In the interim, Roman is working on another ambitious project where collaboration is key – the EuropecChain platform. Here Roman has teamed up with a number of other EOS Block Producers to figure out a problem facing regular businesses – both enterprise and startup – wishing to do business within the EU and on blockchain. There were many impediments despite reports heralding a veritable tsunami of projects lining up to dip their toes into the blockchain water. Deloitte’s 2019 Blockchain report noted that only 5% of respondents denied they planned on investing anything into blockchain this year up against 16% at the top end suggesting they would invest in excess of $10million. Even the middle ground of 26% pledged to invest anything from $1million to $5million. So with all this investment poised to splurge what was the holdup? Well, actually it is a four-letter acronym – GDPR.

The consortium identified its mission statement as The stated goal of the project is to build and support a network of open, business first EOSIO blockchains which are EU regulatory compliant.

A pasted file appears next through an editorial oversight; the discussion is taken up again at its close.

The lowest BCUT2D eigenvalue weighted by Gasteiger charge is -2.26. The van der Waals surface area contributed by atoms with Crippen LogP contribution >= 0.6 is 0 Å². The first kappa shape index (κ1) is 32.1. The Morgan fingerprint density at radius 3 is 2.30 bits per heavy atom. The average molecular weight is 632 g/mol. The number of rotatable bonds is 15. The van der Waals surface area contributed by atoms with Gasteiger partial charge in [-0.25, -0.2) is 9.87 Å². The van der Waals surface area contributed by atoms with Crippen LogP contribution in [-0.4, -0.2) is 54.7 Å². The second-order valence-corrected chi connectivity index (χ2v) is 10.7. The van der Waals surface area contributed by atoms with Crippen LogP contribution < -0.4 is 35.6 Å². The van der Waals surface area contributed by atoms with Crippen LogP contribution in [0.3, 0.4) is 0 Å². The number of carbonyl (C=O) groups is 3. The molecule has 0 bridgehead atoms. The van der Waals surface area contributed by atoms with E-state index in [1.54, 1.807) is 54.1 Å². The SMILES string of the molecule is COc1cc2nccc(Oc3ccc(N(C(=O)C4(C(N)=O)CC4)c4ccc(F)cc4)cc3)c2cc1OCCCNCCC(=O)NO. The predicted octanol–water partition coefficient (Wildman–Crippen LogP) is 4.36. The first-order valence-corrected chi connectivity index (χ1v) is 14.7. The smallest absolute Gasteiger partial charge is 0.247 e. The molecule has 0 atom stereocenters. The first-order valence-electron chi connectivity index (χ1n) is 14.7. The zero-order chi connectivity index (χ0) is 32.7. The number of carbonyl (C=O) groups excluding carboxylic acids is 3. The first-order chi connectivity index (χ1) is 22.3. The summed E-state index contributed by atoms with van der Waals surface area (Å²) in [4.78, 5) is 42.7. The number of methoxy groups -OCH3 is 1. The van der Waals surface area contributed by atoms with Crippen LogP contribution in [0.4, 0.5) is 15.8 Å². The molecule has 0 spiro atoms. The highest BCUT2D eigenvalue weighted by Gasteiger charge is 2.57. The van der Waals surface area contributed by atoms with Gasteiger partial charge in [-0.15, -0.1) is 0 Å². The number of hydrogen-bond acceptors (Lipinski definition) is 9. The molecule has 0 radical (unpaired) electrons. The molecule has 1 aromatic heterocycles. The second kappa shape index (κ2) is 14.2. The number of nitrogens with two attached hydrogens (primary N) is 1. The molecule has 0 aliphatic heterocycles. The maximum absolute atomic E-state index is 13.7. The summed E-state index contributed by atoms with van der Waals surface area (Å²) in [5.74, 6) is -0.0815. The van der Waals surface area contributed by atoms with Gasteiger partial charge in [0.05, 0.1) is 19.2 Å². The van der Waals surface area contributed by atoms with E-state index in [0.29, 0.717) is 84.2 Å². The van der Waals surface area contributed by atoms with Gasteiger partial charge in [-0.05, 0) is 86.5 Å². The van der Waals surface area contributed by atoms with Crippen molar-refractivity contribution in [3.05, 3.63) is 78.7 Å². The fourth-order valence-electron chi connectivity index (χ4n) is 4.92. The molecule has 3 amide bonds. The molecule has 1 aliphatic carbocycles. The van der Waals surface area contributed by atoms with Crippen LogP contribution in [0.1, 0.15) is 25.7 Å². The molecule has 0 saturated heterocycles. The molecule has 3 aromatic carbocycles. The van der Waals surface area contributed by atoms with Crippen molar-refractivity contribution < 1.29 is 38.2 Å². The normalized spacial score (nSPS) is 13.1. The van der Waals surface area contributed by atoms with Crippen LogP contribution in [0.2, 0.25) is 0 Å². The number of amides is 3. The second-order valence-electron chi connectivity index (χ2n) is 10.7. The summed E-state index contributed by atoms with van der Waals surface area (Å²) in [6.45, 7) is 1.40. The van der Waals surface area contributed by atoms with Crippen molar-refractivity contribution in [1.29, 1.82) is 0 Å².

Roman is very excited about this project – it fits into his libertarian for grownups worldview.

“We know that enterprises are very risk adverse and yet they also know they need to get onto blockchain – so we are offering them a grownup version of the technology.

“The members of the consortium are all experienced, we are tax compliant, and you can come to our offices and meet with us. We will provide blockchain as a service (BaaS) creating nodes that reflect need, from a couple right up 21. We can invoice in fiat – we know how much of a headache it is for accounting departments to try and work in cryptocurrencies and we have created GDPR compliant solutions.

“This is going to fly.”

Roman is very happy with his life right now. Newly married with a young son he is looking forward to the family growth – and is actively toying with the idea of implementing homeschooling. He is actively planning his parenting – something that does not surprise me as Roman leaves nothing to chance.

He is also happy with is choice of career – finally. He no longer has anything to prove except perhaps to make the world a better place. As a parent, this is one of his first goals.

Life is a privilege

To find out more about CryptoLions please visit or the EuropeChain project please visit